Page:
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26 or 28 stab wounds, not 30

An activist belonging to Youth Resist holds placards in front of Camp Crame in Quezon City yesterday as groups condemned the brutal slay of 14-year-old Reynaldo de Guzman and denounced the alleged ‘kill policy’ of the Philippine National Police. BOY SANTOS                                                                                 

MANILA, Philippines — Three government agencies conducting separate investigations have different findings on how many stab wounds 14-year-old Reynaldo “Kulot” de Guzman sustained from his killers.

The Philippine National Police (PNP), the first agency to conduct an autopsy on De Guzman’s body that was fished out of a creek in Gapan, Nueva Ecija last Tuesday, found around 30 stab wounds.

A day after the PNP’s autopsy report came out, the National Bureau of Investigation (NBI) and Public Attorney’s Office (PAO) conducted separate forensic examinations on the teenager’s body.

The NBI re-autopsy showed 26 stab wounds while PAO’s report showed 28.

Both NBI and PAO autopsy reports suggested possible torture on the victim before he was killed.

PAO’s forensic expert Dr. Erwin Erfe revealed that De Guzman had three fatal stab wounds while most of the other wounds were defense wounds or those sustained while defending himself from the attack.

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Erfe further bared that the victim’s eyes and nose were swollen and he also had bruises that suggested a struggle during the killing.

“We saw three episodes here – first he was mauled, and then he was fatally stabbed two or three times, and then there were multiple stabs after,” he explained in a press conference at the PAO main office in Quezon City.

De Guzman was found dead last Tuesday floating in a creek in Nueva Ecija with his head wrapped in packing tape.

He was the companion of former University of the Philippines student Carl Angelo Arnaiz, 19, who was killed by Caloocan police in a supposed shootout last Aug.18.

De Guzman and Arnaiz were last seen together on the night of Aug. 17 while buying snacks in a convenience store near their residences in Cainta, Rizal.

Arnaiz was found dead with five gunshot wounds and bruises in Caloocan 10 days after they went missing.  

The Caloocan police claimed that responding police officers gunned down Arnaiz in a shootout after the teenager robbed a taxi driver.

The NBI forensic team supported the findings of PAO, citing indications that the killers continued to stab De Guzman even when he was already dead.

They said the victim sustained fatal stab wounds in his lungs and heart.

Justice Secretary Vitaliano Aguirre II said the autopsy reports are crucial in the parallel probes on De Guzman’s killing.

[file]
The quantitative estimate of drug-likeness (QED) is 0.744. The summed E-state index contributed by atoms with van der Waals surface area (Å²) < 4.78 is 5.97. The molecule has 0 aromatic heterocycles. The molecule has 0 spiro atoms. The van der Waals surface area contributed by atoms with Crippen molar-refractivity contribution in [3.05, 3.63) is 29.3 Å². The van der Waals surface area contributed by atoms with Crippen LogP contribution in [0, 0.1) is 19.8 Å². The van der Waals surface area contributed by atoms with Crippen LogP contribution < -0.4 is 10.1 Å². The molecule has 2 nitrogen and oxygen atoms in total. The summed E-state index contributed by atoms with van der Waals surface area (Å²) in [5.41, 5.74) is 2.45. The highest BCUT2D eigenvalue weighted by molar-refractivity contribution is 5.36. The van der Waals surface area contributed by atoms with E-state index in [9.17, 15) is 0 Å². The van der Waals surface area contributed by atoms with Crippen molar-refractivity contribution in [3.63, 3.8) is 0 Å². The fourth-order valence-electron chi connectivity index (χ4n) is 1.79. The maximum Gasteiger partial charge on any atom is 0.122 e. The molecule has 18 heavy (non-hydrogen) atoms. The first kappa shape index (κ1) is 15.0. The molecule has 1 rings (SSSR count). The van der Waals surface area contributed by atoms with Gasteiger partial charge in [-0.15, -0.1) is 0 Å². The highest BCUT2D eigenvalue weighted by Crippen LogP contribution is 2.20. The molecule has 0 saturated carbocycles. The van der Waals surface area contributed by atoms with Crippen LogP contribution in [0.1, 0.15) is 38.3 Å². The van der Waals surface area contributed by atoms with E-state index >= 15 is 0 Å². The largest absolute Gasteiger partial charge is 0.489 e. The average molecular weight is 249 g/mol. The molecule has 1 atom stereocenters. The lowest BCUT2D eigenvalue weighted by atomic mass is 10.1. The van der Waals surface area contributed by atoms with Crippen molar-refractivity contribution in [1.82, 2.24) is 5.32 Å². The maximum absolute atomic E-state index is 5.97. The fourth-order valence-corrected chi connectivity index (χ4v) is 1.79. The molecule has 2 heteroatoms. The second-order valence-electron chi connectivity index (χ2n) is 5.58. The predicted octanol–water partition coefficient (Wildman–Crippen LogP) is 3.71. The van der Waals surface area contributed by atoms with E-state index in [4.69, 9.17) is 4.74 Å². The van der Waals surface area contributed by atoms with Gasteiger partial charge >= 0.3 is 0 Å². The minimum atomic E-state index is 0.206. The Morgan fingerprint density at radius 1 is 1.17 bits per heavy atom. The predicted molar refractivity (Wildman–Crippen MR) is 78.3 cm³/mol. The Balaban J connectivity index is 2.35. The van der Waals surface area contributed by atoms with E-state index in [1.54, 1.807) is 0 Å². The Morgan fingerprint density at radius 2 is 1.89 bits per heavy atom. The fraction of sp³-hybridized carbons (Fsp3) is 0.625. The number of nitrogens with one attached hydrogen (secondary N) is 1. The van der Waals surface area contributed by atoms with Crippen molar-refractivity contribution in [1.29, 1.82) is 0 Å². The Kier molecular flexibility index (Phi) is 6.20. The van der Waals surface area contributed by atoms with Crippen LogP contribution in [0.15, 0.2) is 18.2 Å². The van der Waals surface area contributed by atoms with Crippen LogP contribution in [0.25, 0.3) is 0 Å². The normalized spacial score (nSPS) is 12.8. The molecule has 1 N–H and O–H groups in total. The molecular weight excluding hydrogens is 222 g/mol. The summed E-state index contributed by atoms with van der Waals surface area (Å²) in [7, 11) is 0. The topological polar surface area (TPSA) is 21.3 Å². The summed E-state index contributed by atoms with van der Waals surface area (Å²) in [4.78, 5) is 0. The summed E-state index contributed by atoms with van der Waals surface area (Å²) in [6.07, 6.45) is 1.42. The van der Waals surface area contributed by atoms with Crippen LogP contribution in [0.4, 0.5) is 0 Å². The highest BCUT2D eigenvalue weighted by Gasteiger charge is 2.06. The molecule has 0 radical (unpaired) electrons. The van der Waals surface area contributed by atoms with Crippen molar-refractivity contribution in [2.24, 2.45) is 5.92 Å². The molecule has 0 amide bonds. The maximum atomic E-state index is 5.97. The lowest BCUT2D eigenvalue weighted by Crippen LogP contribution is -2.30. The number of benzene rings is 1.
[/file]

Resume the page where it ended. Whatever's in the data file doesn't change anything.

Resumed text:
“Through the autopsy, we would be able to determine when the victim was killed. That would be easy to establish,” he told reporters in an ambush interview at the DOJ in Manila.

The Northern Police District (NPD) Crime Laboratory said yesterday that Arnaiz was not killed at close range.

Supt. Arnel Marquez, chief of the NPD Crime Laboratory, said there were no signs of tattooing or smudging on Arnaiz’s body based on the autopsy report, signs which would have indicated he was shot at close range.

“The finding was the muzzle of the firearm was about two feet from the body,” Marquez told a press conference in Camp Crame.

Marquez said it remained unclear if Arnaiz was on his knees when shot, noting the trajectory of the wounds was in an upward direction.

“It means the muzzle of the firearm is slightly downward compared to the body,” he said.

Sought to clarify the statement at the Senate by their medico legal officer, Chief Inspector Jocelyn Cruz, that the assailant was likely in a standing position while Arnaiz was in a supine or kneeling position when shot, Marquez said there are many possibilities when it comes to gunshot wounds.

“It’s possible he was lying but the direction of the bullet compared with the body has many possibilities,” said Marquez.

Among them is that Arnaiz could have been in a higher position during the reported encounter with police.

On the lone gunshot to the stomach, Marquez said Arnaiz could have been supine when he was hit as the wound was slightly upward.

The abrasions on his body, including the markings on Arnaiz’s wrist, occurred when he was still alive as there were indications of tissue reaction. With Emmanuel Tupas

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